Projects

Projects

Northern Corridor Improvements Project, New Zealand

Collaborative engagement approach connects Aurecon and NZ Transport Agency with the community and stakeholders in Auckland’s north

The Northern Corridor Improvements (NCI) project is building a new key connection in Auckland’s transport system. It is the final part of the NZ Transport Agency’s 48 km Western Ring Route, providing a second route around Auckland to connect the south and north through the west. 

It’s a project that will build on the improved travel times and resilience customers are already experiencing since the opening of the Waterview Connection. The NCI project includes:

  • Greville Road Interchange upgrade with SH1
  • SH18 Upper Harbour Highway upgrade to full motorway standard between Albany Highway and SH1
  • Northern Busway extension to Albany Bus Station
  • A direct motorway to motorway connection between SH18 and SH1
  • New 7 km network of shared walking and cycling paths

Aurecon is working closely with the NZ Transport Agency to ensure the community voice strongly contributes to the planning, design and construction of projects so that each part of the transport network is meaningful for users.

Transport projects can influence the daily lives of communities in New Zealand so it’s important that their views and priorities for mobility are included in project design and planning.

The challenges

  • High levels of traffic congestion on roads
  • Population and employment growth putting more pressure on transport services, including the highly successful Northern Busway and bus express services
  • New motorway connections and highway upgrades required to complete the Western Ring Route and ease congestion
  • Limited walking and cycling connection within the project area

Empowering the users

Aurecon NZ was contracted by the NZ Transport Agency throughout 2016-17 to undertake the NCI project’s design and consenting phase. The Transport Agency and Aurecon NZ worked collaboratively together to develop a comprehensive engagement strategy during this time.

The decision to genuinely empower, collaborate and involve mana whenua, key stakeholders and the community was seen as critical due to the highly complex and accelerated nature of the project.

The NCI project has the potential to be truly transformative for the fast-growing northern areas due to its planned investment in the full range of travel choices across all modes - vehicles, buses, cyclists and pedestrians. Success will rely on the community taking up these options, however construction will have a significant impact on some community facilities, reserves, special environmental areas and private properties.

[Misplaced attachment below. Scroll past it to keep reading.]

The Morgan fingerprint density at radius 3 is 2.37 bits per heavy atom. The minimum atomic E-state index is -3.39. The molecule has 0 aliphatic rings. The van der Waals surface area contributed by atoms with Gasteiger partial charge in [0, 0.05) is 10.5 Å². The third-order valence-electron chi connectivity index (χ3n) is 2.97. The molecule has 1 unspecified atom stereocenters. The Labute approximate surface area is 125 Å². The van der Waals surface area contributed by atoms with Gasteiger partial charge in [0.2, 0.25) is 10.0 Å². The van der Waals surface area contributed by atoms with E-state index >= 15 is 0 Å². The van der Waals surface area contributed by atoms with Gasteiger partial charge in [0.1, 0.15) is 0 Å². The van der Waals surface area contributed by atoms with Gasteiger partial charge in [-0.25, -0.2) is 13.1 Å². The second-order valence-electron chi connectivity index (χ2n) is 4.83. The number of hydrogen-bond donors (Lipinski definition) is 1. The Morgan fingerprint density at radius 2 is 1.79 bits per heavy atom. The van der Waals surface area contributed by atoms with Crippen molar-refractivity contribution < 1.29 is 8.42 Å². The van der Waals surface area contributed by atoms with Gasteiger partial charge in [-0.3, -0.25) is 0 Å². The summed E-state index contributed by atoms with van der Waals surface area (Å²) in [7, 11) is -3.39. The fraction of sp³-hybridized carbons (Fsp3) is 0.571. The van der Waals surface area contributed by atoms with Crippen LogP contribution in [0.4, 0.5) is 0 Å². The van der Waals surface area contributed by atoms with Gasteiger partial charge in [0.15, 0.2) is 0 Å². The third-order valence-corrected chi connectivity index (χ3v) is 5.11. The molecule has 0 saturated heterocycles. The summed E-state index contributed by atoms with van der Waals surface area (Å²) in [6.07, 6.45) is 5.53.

The joint client-Aurecon NZ team made a commitment to put public interests at the heart of all decision making and achieved this with a formal and structured engagement approach.

In its report and decision, the Board of Inquiry for the project recognised that there had been a great many opportunities offered to those potentially affected by the project to engage with the Transport Agency to discuss matters of concern and, in some cases, to negotiate alterations to the project.

A structured approach brings out the community voice

The engagement plan recognised that the project area is heavily urbanised and tightly constrained. This means more than 130 individual properties, 160 buildings, 8 residential suburbs, 8 000 businesses, educational facilities and 10 hectares of publicly-owned open spaces come into contact with the project area.

A relationship matrix and action plan were developed to identify stakeholders, the communication pathways to reach them, and the feedback mechanisms to obtain input from affected individuals or businesses. A Multi-criteria Assessment Tool helped ensure feedback informed decision-making at every decision point.

Meaningful engagement with stakeholders contributed to design changes to suit them, and recognised the importance of their voice, and contribution to the final designs. For instance, the project team’s successful consultation with the body corporate and apartment owners at an apartment complex resulted in a change to engineering designs so the whole block of apartments avoided damage to their shared stormwater assets.

Feedback was gathered in many ways including:

  • Newsletters
  • Identifying community ambassadors to encourage community participation
  • Morning breakfast/coffee drop in sessions
  • Open days
  • Information hub
  • Face-to-face meetings
  • Attending community events

A good example of where public participation helped shape the planning process was the decision not to proceed with a proposed bridge link across the motorway. Community ambassadors encouraged community members to complete an independent survey with their views of the bridge. The project team listened to the community and their concerns that a bridge link would significantly increase the traffic volume into a quiet residential suburb and make the area unsafe, so the bridge option did not proceed.

The NCI project will help facilitate inter-regional travel between Auckland and the northern areas, improve network resilience and ease congestion for all modes of transport. Importantly it will provide options for greater access and mobility for local communities.

The project team is immensely proud of the results of mana whenua, stakeholder and public participation in the NCI project’s design and consenting phase.

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